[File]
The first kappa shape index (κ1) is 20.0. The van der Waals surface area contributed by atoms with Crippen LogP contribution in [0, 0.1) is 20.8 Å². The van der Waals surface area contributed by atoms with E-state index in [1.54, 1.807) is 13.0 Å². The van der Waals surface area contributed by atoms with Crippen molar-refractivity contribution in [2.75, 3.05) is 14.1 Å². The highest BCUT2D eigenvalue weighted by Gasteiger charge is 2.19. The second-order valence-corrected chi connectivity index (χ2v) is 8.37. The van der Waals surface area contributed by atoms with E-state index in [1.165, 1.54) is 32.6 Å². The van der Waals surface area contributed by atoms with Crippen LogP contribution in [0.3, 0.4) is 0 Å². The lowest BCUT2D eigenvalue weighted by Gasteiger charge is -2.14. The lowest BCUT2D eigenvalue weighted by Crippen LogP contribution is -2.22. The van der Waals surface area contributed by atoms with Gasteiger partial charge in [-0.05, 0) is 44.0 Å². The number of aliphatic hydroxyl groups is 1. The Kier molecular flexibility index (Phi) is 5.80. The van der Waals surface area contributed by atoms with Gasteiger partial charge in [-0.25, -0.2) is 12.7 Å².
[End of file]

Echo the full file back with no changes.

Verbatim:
The first kappa shape index (κ1) is 20.0. The van der Waals surface area contributed by atoms with Crippen LogP contribution in [0, 0.1) is 20.8 Å². The van der Waals surface area contributed by atoms with E-state index in [1.54, 1.807) is 13.0 Å². The van der Waals surface area contributed by atoms with Crippen molar-refractivity contribution in [2.75, 3.05) is 14.1 Å². The highest BCUT2D eigenvalue weighted by Gasteiger charge is 2.19. The second-order valence-corrected chi connectivity index (χ2v) is 8.37. The van der Waals surface area contributed by atoms with E-state index in [1.165, 1.54) is 32.6 Å². The van der Waals surface area contributed by atoms with Crippen LogP contribution in [0.3, 0.4) is 0 Å². The lowest BCUT2D eigenvalue weighted by Gasteiger charge is -2.14. The lowest BCUT2D eigenvalue weighted by Crippen LogP contribution is -2.22. The van der Waals surface area contributed by atoms with Gasteiger partial charge in [-0.05, 0) is 44.0 Å². The number of aliphatic hydroxyl groups is 1. The Kier molecular flexibility index (Phi) is 5.80. The van der Waals surface area contributed by atoms with Gasteiger partial charge in [-0.25, -0.2) is 12.7 Å².